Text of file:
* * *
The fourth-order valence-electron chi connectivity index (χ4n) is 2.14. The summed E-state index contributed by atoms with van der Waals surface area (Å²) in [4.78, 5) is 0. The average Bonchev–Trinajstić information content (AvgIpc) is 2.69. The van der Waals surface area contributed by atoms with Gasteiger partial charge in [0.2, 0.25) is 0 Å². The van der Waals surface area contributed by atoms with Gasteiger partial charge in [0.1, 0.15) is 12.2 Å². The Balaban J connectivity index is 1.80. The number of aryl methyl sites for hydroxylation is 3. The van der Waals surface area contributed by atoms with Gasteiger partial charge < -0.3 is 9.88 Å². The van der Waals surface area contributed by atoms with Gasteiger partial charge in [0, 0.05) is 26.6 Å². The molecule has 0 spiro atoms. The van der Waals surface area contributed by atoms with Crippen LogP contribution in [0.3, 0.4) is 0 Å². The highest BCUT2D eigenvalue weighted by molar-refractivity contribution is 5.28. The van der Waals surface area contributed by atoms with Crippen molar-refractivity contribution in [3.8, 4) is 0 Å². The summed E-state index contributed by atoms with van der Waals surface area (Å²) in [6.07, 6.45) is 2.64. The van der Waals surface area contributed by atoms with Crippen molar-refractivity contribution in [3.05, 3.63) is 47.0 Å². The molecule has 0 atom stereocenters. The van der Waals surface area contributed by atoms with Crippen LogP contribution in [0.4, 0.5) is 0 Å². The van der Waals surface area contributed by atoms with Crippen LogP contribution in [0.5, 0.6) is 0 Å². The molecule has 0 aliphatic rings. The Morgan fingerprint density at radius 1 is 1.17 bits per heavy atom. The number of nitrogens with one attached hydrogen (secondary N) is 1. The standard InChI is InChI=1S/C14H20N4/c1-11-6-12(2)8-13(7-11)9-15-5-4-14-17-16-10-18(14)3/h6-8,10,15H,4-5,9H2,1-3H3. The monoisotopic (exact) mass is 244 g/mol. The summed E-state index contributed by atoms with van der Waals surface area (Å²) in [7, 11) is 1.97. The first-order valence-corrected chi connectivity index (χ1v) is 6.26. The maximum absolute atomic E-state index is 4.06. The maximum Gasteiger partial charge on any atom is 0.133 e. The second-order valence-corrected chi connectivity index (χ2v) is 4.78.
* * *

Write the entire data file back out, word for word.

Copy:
The fourth-order valence-electron chi connectivity index (χ4n) is 2.14. The summed E-state index contributed by atoms with van der Waals surface area (Å²) in [4.78, 5) is 0. The average Bonchev–Trinajstić information content (AvgIpc) is 2.69. The van der Waals surface area contributed by atoms with Gasteiger partial charge in [0.2, 0.25) is 0 Å². The van der Waals surface area contributed by atoms with Gasteiger partial charge in [0.1, 0.15) is 12.2 Å². The Balaban J connectivity index is 1.80. The number of aryl methyl sites for hydroxylation is 3. The van der Waals surface area contributed by atoms with Gasteiger partial charge < -0.3 is 9.88 Å². The van der Waals surface area contributed by atoms with Gasteiger partial charge in [0, 0.05) is 26.6 Å². The molecule has 0 spiro atoms. The van der Waals surface area contributed by atoms with Crippen LogP contribution in [0.3, 0.4) is 0 Å². The highest BCUT2D eigenvalue weighted by molar-refractivity contribution is 5.28. The van der Waals surface area contributed by atoms with Crippen molar-refractivity contribution in [3.8, 4) is 0 Å². The summed E-state index contributed by atoms with van der Waals surface area (Å²) in [6.07, 6.45) is 2.64. The van der Waals surface area contributed by atoms with Crippen molar-refractivity contribution in [3.05, 3.63) is 47.0 Å². The molecule has 0 atom stereocenters. The van der Waals surface area contributed by atoms with Crippen LogP contribution in [0.4, 0.5) is 0 Å². The van der Waals surface area contributed by atoms with Crippen LogP contribution in [0.5, 0.6) is 0 Å². The molecule has 0 aliphatic rings. The Morgan fingerprint density at radius 1 is 1.17 bits per heavy atom. The number of nitrogens with one attached hydrogen (secondary N) is 1. The standard InChI is InChI=1S/C14H20N4/c1-11-6-12(2)8-13(7-11)9-15-5-4-14-17-16-10-18(14)3/h6-8,10,15H,4-5,9H2,1-3H3. The monoisotopic (exact) mass is 244 g/mol. The summed E-state index contributed by atoms with van der Waals surface area (Å²) in [7, 11) is 1.97. The first-order valence-corrected chi connectivity index (χ1v) is 6.26. The maximum absolute atomic E-state index is 4.06. The maximum Gasteiger partial charge on any atom is 0.133 e. The second-order valence-corrected chi connectivity index (χ2v) is 4.78.